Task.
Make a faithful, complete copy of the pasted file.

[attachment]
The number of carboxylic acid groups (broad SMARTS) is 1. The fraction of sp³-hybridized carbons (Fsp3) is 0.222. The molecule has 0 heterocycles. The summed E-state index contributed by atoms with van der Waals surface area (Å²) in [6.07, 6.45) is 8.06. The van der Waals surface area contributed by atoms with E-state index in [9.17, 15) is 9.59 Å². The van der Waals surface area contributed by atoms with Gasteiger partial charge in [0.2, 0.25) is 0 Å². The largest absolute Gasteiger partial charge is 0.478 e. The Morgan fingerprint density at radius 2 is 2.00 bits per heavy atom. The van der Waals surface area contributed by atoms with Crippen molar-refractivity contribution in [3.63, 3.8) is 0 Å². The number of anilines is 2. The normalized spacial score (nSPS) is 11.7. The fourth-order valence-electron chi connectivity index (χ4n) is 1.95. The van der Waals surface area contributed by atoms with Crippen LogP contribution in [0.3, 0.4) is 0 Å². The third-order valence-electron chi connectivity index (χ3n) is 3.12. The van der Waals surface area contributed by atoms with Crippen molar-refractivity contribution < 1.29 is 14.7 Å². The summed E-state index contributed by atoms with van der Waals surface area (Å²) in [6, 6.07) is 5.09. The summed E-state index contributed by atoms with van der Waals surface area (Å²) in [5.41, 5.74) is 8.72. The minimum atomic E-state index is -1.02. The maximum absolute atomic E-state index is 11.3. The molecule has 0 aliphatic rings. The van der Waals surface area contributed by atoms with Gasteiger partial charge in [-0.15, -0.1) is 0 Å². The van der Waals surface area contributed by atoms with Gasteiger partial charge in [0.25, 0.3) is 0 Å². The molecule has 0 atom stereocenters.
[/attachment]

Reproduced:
The number of carboxylic acid groups (broad SMARTS) is 1. The fraction of sp³-hybridized carbons (Fsp3) is 0.222. The molecule has 0 heterocycles. The summed E-state index contributed by atoms with van der Waals surface area (Å²) in [6.07, 6.45) is 8.06. The van der Waals surface area contributed by atoms with E-state index in [9.17, 15) is 9.59 Å². The van der Waals surface area contributed by atoms with Gasteiger partial charge in [0.2, 0.25) is 0 Å². The largest absolute Gasteiger partial charge is 0.478 e. The Morgan fingerprint density at radius 2 is 2.00 bits per heavy atom. The van der Waals surface area contributed by atoms with Crippen molar-refractivity contribution in [3.63, 3.8) is 0 Å². The number of anilines is 2. The normalized spacial score (nSPS) is 11.7. The fourth-order valence-electron chi connectivity index (χ4n) is 1.95. The van der Waals surface area contributed by atoms with Crippen LogP contribution in [0.3, 0.4) is 0 Å². The third-order valence-electron chi connectivity index (χ3n) is 3.12. The van der Waals surface area contributed by atoms with Crippen molar-refractivity contribution < 1.29 is 14.7 Å². The summed E-state index contributed by atoms with van der Waals surface area (Å²) in [6, 6.07) is 5.09. The summed E-state index contributed by atoms with van der Waals surface area (Å²) in [5.41, 5.74) is 8.72. The minimum atomic E-state index is -1.02. The maximum absolute atomic E-state index is 11.3. The molecule has 0 aliphatic rings. The van der Waals surface area contributed by atoms with Gasteiger partial charge in [-0.15, -0.1) is 0 Å². The van der Waals surface area contributed by atoms with Gasteiger partial charge in [0.25, 0.3) is 0 Å². The molecule has 0 atom stereocenters.